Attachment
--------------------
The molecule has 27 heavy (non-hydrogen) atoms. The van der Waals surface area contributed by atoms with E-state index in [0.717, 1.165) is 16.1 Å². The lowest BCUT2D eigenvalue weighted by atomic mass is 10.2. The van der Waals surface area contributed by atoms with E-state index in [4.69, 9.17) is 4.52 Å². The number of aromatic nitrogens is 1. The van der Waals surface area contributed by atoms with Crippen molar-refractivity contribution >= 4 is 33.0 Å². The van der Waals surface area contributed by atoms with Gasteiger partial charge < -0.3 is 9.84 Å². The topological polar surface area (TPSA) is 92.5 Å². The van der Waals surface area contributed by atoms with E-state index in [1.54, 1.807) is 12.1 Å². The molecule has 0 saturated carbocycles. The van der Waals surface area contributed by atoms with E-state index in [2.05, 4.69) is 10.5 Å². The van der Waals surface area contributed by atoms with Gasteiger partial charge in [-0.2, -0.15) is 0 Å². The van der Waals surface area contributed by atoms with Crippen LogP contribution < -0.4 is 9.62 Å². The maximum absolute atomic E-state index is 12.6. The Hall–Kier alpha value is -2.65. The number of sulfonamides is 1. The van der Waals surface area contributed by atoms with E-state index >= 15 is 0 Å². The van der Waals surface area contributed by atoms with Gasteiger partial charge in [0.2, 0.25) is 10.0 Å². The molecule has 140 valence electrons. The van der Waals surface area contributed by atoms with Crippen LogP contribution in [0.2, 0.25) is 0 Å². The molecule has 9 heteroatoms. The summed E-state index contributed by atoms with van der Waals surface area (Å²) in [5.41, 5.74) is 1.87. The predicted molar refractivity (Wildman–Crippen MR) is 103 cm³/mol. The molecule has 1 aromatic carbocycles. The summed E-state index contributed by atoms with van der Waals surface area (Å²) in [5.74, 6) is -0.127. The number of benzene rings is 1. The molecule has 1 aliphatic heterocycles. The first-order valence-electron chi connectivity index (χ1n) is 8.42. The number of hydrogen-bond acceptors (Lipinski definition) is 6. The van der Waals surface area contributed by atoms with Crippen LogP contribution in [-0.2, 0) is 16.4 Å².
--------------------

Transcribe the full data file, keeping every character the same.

The molecule has 27 heavy (non-hydrogen) atoms. The van der Waals surface area contributed by atoms with E-state index in [0.717, 1.165) is 16.1 Å². The lowest BCUT2D eigenvalue weighted by atomic mass is 10.2. The van der Waals surface area contributed by atoms with E-state index in [4.69, 9.17) is 4.52 Å². The number of aromatic nitrogens is 1. The van der Waals surface area contributed by atoms with Crippen molar-refractivity contribution >= 4 is 33.0 Å². The van der Waals surface area contributed by atoms with Gasteiger partial charge < -0.3 is 9.84 Å². The topological polar surface area (TPSA) is 92.5 Å². The van der Waals surface area contributed by atoms with E-state index in [1.54, 1.807) is 12.1 Å². The molecule has 0 saturated carbocycles. The van der Waals surface area contributed by atoms with E-state index in [2.05, 4.69) is 10.5 Å². The van der Waals surface area contributed by atoms with Gasteiger partial charge in [-0.2, -0.15) is 0 Å². The van der Waals surface area contributed by atoms with Crippen LogP contribution < -0.4 is 9.62 Å². The maximum absolute atomic E-state index is 12.6. The Hall–Kier alpha value is -2.65. The number of sulfonamides is 1. The van der Waals surface area contributed by atoms with E-state index >= 15 is 0 Å². The van der Waals surface area contributed by atoms with Gasteiger partial charge in [0.2, 0.25) is 10.0 Å². The molecule has 140 valence electrons. The van der Waals surface area contributed by atoms with Crippen LogP contribution in [0.2, 0.25) is 0 Å². The molecule has 9 heteroatoms. The summed E-state index contributed by atoms with van der Waals surface area (Å²) in [5.41, 5.74) is 1.87. The predicted molar refractivity (Wildman–Crippen MR) is 103 cm³/mol. The molecule has 1 aromatic carbocycles. The summed E-state index contributed by atoms with van der Waals surface area (Å²) in [5.74, 6) is -0.127. The number of benzene rings is 1. The molecule has 1 aliphatic heterocycles. The first-order valence-electron chi connectivity index (χ1n) is 8.42. The number of hydrogen-bond acceptors (Lipinski definition) is 6. The van der Waals surface area contributed by atoms with Crippen LogP contribution in [-0.2, 0) is 16.4 Å².